Opening Statement of Will A. Gunn
General Counsel Nominee
Department of Veterans Affairs
Senate Committee on Veterans' Affairs
United States Senate
May 6, 2009
Chairman Akaka, Senator Burr, Distinguished Members of the Senate Committee on Veterans Affairs: Thank you for scheduling this hearing so expeditiously to consider my nomination as General Counsel of the Department of Veterans Affairs.
I am honored and humbled by President Obama’s appointment to serve as VA’s General Counsel and I greatly appreciate the confidence that the President and Secretary Shinseki have in me to help accomplish their vision of transforming VA into a 21st century organization. I consider this a sacred trust.
I believe my professional and life experiences have prepared me well to serve as the Department’s general counsel. The military and veterans hold a special place in my heart and in the hearts of my family members. I am named for one of my mother’s brothers who died in the Korean War. My wife’s father served as an Army enlisted man in World War II, and as an officer in Korea. In addition, many other family members have served this nation through military service. I first put on a United States military uniform in the summer of 1976 when I graduated from high school and entered the Air Force Academy as part of the class of 1980—the Academy’s first class with women. Four years later, I graduated with military honors and was commissioned as a second lieutenant. I then served as an admissions advisor in the Academy’s Office of Minority Affairs and later spent two years as a contract negotiator. I was then blessed to attend Harvard Law School through the Air Force’s Funded Legal Education Program andI graduated cum laude from Harvard in 1986.
After law school, I was proud to spend the next 19 years in a variety of challenging and rewarding assignments as a member of the Air Force JAG Corps. I prosecuted cases, defended military members, represented the Air Force in federal court in military personnel disputes, served as a White House Fellow, taught as a JAG School instructor, and served as a supervising attorney in several settings. I was the staff judge advocate (principal legal advisor and supervising attorney) for Pope AFB in North Carolina, Chief Defense Counsel for Air Force defense counsel over an eleven state area in the center of the country, Executive Officer (Chief of Staff) for the Air Force Judge Advocate General, and in my last military assignment I was asked to serve as the first Chief Defense Counsel in the Office of Military Commissions with the responsibility of establishing a defense function and providing effective representation for Guantanamo detainees brought before military commissions.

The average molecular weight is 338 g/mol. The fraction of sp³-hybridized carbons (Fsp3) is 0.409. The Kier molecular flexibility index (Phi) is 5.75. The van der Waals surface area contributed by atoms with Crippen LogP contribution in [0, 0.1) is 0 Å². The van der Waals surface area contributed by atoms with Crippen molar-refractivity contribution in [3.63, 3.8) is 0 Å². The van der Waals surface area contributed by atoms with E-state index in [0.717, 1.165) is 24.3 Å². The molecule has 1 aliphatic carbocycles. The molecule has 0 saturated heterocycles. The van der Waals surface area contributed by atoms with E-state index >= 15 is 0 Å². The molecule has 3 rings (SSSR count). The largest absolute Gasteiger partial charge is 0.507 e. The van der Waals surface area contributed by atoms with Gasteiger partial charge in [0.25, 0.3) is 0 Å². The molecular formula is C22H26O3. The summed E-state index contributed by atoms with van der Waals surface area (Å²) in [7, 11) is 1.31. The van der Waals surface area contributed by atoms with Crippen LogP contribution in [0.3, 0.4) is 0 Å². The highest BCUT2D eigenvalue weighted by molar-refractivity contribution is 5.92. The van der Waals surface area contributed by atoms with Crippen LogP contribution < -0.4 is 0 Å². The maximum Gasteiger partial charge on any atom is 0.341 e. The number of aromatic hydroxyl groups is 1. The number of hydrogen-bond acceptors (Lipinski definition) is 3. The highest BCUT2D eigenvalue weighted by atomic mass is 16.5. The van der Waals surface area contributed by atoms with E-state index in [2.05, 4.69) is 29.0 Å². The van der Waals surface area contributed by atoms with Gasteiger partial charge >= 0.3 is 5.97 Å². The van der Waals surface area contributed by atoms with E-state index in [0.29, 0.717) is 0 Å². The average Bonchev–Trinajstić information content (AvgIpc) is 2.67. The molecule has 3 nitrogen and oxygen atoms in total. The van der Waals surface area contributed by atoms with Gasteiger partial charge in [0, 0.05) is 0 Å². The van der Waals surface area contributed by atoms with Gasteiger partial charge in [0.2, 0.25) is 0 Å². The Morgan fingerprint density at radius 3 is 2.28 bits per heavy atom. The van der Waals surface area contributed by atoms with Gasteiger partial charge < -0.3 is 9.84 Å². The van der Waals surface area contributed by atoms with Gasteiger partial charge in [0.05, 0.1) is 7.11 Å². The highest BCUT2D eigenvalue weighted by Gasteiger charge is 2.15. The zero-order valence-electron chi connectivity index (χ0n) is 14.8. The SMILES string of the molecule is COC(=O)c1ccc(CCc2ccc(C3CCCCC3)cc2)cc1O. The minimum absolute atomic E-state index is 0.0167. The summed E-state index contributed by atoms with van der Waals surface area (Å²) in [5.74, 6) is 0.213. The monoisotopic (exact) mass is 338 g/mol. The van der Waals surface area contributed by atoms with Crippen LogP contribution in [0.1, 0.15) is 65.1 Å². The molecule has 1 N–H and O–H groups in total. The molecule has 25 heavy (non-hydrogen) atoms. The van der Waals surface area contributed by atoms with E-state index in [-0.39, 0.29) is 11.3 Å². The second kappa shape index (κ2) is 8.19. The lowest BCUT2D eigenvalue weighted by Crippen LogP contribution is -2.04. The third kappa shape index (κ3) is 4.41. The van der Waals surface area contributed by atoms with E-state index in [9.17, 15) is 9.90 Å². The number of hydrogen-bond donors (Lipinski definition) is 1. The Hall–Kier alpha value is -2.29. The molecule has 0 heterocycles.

Since retiring from the military in 2005, I have served as President and CEO of Boys and Girls Clubs of Greater Washington, one of the largest affiliates of Boys and Girls Clubs of America. In addition, last year, I established my own modest law firm to focus on military law and I have represented members of the military, veterans, and civilians working for or with the federal government.
My first exposure to the Department of Veterans Affairs occurred in 1990 when, as a White House Fellow, working in the White House Office of Cabinet Affairs, I was assigned responsibility to serve as a liaison to the VA’s Office of the Secretary. Over the course of that year, I gained an appreciation for a wide range of issues affecting the Department. I have followed many of these issues from afar in recent years and am excited to be considered to serve as the Department’s senior lawyer and as the Secretary’s chief legal advisor.
If confirmed, I will join President Obama and Secretary Shinseki in their effort to transform VA into a 21st century model of veteran care, a VA that is more people-centric, results-oriented, and forward-looking than ever before. Due to the nature of the General Counsel function, lawyers will be involved in virtually all aspects of the Department’s transformation initiatives. Becoming a 21st century Department will take communication and transparency, as well as commitment. In addition to my being a veteran, and my awareness and familiarity with some of the issues affecting veterans, I am also committed to developing leaders—another function that will be critical to transforming the Department. Moreover, I served in the United States Air Force, where the values of integrity, service, and excellence were my guidestars. I long ago adopted these values as my own and will bring them with me to VA.
In conclusion, if I am confirmed, I will, with enthusiasm and sense of purpose, join a Department that has, for more than 75 years, cared for the men and women who have borne the battle. I look forward to working closely with the members and staff of this committee to address issues affecting veterans and their families. I also look forward to working with the Veterans Service Organizations and VA’s stakeholders in order to advance the President’s and Secretary Shinseki’s mission for a 21st century VA.
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